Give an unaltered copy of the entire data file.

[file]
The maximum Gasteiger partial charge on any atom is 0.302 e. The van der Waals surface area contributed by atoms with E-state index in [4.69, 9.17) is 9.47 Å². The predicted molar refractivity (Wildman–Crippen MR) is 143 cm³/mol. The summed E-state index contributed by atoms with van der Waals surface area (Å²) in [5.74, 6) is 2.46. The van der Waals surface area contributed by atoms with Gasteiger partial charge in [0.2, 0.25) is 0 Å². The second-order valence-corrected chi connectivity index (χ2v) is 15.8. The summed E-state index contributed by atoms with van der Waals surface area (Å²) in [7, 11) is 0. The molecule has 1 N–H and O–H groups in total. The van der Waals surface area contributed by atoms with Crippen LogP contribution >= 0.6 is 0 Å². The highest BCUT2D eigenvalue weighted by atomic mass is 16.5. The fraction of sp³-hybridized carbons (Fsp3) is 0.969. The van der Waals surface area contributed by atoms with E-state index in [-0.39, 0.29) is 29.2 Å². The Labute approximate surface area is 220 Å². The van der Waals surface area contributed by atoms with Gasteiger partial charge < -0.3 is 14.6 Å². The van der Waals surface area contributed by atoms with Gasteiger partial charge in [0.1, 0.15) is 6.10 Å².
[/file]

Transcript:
The maximum Gasteiger partial charge on any atom is 0.302 e. The van der Waals surface area contributed by atoms with E-state index in [4.69, 9.17) is 9.47 Å². The predicted molar refractivity (Wildman–Crippen MR) is 143 cm³/mol. The summed E-state index contributed by atoms with van der Waals surface area (Å²) in [5.74, 6) is 2.46. The van der Waals surface area contributed by atoms with Gasteiger partial charge in [0.2, 0.25) is 0 Å². The second-order valence-corrected chi connectivity index (χ2v) is 15.8. The summed E-state index contributed by atoms with van der Waals surface area (Å²) in [7, 11) is 0. The molecule has 1 N–H and O–H groups in total. The van der Waals surface area contributed by atoms with Crippen LogP contribution >= 0.6 is 0 Å². The highest BCUT2D eigenvalue weighted by atomic mass is 16.5. The fraction of sp³-hybridized carbons (Fsp3) is 0.969. The van der Waals surface area contributed by atoms with E-state index in [-0.39, 0.29) is 29.2 Å². The Labute approximate surface area is 220 Å². The van der Waals surface area contributed by atoms with Gasteiger partial charge < -0.3 is 14.6 Å². The van der Waals surface area contributed by atoms with Gasteiger partial charge in [0.1, 0.15) is 6.10 Å².